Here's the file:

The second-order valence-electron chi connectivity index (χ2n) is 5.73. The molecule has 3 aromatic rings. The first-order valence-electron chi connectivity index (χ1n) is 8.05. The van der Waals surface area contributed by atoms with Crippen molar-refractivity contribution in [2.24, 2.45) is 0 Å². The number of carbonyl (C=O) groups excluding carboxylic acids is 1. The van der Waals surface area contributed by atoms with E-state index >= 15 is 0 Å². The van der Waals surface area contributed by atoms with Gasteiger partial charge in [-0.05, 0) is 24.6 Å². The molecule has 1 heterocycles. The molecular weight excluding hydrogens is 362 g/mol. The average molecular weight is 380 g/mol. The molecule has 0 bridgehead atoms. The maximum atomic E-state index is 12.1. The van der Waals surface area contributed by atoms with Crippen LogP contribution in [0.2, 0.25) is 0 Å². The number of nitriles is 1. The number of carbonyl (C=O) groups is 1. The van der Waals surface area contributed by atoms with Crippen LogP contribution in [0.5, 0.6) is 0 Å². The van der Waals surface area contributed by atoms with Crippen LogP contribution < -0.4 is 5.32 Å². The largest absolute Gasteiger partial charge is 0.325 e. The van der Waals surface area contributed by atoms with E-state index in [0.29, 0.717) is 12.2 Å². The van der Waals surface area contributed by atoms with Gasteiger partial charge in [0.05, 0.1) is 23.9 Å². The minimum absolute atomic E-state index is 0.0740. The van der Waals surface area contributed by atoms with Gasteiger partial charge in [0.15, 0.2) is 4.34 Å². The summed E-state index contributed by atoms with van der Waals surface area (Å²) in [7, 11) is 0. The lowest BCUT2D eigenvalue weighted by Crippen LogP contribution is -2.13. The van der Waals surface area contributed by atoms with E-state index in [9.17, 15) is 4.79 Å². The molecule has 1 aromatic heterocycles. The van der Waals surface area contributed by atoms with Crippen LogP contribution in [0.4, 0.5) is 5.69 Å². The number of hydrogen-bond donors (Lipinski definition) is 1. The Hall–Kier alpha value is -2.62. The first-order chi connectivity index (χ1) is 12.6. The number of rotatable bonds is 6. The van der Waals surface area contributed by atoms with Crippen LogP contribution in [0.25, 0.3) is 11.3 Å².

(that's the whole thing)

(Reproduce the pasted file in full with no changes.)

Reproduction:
The second-order valence-electron chi connectivity index (χ2n) is 5.73. The molecule has 3 aromatic rings. The first-order valence-electron chi connectivity index (χ1n) is 8.05. The van der Waals surface area contributed by atoms with Crippen molar-refractivity contribution in [2.24, 2.45) is 0 Å². The number of carbonyl (C=O) groups excluding carboxylic acids is 1. The van der Waals surface area contributed by atoms with E-state index >= 15 is 0 Å². The van der Waals surface area contributed by atoms with Gasteiger partial charge in [-0.05, 0) is 24.6 Å². The molecule has 1 heterocycles. The molecular weight excluding hydrogens is 362 g/mol. The average molecular weight is 380 g/mol. The molecule has 0 bridgehead atoms. The maximum atomic E-state index is 12.1. The van der Waals surface area contributed by atoms with Crippen LogP contribution in [0.2, 0.25) is 0 Å². The number of nitriles is 1. The number of carbonyl (C=O) groups is 1. The van der Waals surface area contributed by atoms with Crippen LogP contribution in [0.5, 0.6) is 0 Å². The van der Waals surface area contributed by atoms with Crippen LogP contribution < -0.4 is 5.32 Å². The largest absolute Gasteiger partial charge is 0.325 e. The van der Waals surface area contributed by atoms with E-state index in [0.29, 0.717) is 12.2 Å². The van der Waals surface area contributed by atoms with Gasteiger partial charge in [0.05, 0.1) is 23.9 Å². The minimum absolute atomic E-state index is 0.0740. The van der Waals surface area contributed by atoms with Gasteiger partial charge in [0.15, 0.2) is 4.34 Å². The summed E-state index contributed by atoms with van der Waals surface area (Å²) in [7, 11) is 0. The lowest BCUT2D eigenvalue weighted by Crippen LogP contribution is -2.13. The van der Waals surface area contributed by atoms with E-state index in [9.17, 15) is 4.79 Å². The molecule has 1 aromatic heterocycles. The van der Waals surface area contributed by atoms with Crippen LogP contribution in [0.4, 0.5) is 5.69 Å². The number of hydrogen-bond donors (Lipinski definition) is 1. The Hall–Kier alpha value is -2.62. The first-order chi connectivity index (χ1) is 12.6. The number of rotatable bonds is 6. The van der Waals surface area contributed by atoms with Crippen LogP contribution in [0.25, 0.3) is 11.3 Å².